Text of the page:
The Philets pedagogy was sound and effective. Writers were trained to think independently, creatively, and profoundly. The Philets Journalism graduates were trained to be conscientious and critical; the Philets Philosophy students were trained to articulate classic concepts through their writings, some of them published in the press.

Nowadays, it seems, our Philosophy and Journalism graduates try to communicate bland and blasé ideas, if they have any idea at all—through the call centers. It is not because full-fledged philosophy and journalism do not make money. It is because we lack the thoughts to produce multi-royalty and globally competitive papers and stories.

Heeding the summons of poetry

Perhaps the erosion of Philosophy in UST could also be blamed on so-called postmodern philosophers (“po-mos”) who harass and pummel—“deconstruct,” they call it—every academic field just for the sake of causing chaos and anarchy, the better to show that no philosophy could hold the center. Yet I have to meet a po-mo who can exist and hold together his nerve center without the benefit of his “deconstructed” text in medicine, science, morality, religion, or law, in a perpetual jetsam of be and not be.

That’s where the experience-backed Neo-Thomism of UST should come in. Arguably, some philosophies are too conjectural and out of sync with living, too dangerous or superfluous for a functional society. Claims like man and woman are just constructs (radical feMANism), things are “wala lang” (nihilism), and good and evil, truth and falsity, depend on taste (“criminalism,” “all-yayism”).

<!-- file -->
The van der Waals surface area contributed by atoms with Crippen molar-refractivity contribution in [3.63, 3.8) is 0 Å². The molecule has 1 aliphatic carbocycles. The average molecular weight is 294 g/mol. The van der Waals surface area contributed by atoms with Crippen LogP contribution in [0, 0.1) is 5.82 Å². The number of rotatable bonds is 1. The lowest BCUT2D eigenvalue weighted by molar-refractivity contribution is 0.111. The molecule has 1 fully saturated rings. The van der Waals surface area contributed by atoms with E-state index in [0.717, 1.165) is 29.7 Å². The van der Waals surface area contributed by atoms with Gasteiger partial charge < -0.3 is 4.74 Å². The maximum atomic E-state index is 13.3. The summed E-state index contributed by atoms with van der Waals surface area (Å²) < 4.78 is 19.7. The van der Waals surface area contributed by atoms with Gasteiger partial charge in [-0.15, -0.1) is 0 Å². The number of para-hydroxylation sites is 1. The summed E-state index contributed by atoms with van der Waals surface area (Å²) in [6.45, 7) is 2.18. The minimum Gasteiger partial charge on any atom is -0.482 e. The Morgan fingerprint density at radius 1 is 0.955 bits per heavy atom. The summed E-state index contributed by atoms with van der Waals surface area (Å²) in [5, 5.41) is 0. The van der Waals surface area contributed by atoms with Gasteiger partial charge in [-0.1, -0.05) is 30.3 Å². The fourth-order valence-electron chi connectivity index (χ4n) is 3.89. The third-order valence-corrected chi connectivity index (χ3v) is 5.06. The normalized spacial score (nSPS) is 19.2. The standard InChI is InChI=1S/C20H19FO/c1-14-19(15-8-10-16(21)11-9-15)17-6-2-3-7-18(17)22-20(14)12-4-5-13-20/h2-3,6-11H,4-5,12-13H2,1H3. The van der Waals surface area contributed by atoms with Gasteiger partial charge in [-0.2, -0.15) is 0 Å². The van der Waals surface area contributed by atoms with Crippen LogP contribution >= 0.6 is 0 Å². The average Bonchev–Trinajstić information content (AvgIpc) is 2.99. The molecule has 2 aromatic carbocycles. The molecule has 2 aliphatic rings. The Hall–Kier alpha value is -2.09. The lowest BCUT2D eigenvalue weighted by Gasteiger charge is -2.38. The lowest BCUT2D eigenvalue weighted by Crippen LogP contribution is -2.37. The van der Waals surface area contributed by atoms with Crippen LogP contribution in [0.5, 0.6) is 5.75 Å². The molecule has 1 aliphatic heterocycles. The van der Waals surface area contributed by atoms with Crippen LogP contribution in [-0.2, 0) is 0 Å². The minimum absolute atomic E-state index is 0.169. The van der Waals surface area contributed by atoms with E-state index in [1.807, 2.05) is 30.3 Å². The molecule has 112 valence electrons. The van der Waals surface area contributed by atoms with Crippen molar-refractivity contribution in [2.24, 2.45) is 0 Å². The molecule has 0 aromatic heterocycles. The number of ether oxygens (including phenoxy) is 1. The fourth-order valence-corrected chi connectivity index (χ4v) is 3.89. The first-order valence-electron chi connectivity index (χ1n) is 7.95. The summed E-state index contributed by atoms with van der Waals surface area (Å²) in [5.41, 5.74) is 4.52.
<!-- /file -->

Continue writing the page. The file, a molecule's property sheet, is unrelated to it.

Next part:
Now by their ways you shall know them. The test of a good philosophy of life hinges on how a philosopher lives his thoughts and contributes to human flourishing, like Karol Wojtyla and Mahatma Gandhi.

Similarly, the test of a school is if it has produced graduates who have contributed immensely to the vigor of thought and the vibrancy of life. So look at what Philets has produced: National Artists Roland Tinio, Bienvenido Lumbrera and F. Sionil Jose; Inquirer publisher Eugenia Duran-Apostol and Malaya founder Jose Burgos Jr. When you combine Literature, Philosophy, and Journalism, it’s like brewing a brain-kicking mix of coffee, sugar, and cream. Philets was a grand café of the mind! With all the mediocrity on campus, it’s sorely missed.

Tomasinong alagad ng mga layuning liberal


  1. When St. Thomas first “christianized” Aristotle, there were many protests. How could a pagan be “The Philosopher”, people asked? What they were missing, is that philosophy is ancilla theologiae! We can benefit from learning many philosophies, absorbing the good, and discarding the bad. John Paull II, certainly did that. For instance, I see clear elements of Henri L. Bergson in the papal anthropological theology, even though Bergson has widely been “condemned” by the Church. What Wojty?a did is exactly what St. Thomas did: he “christianized” Bergson’s “theory of the elan vital and the evolution”! All that was atheistic, of course, he discarded. What resulted, was an amazing summa anthropologiae, that needs to be profundized and rediscovered! I commend Karol Woyty?a for this magnificent effort!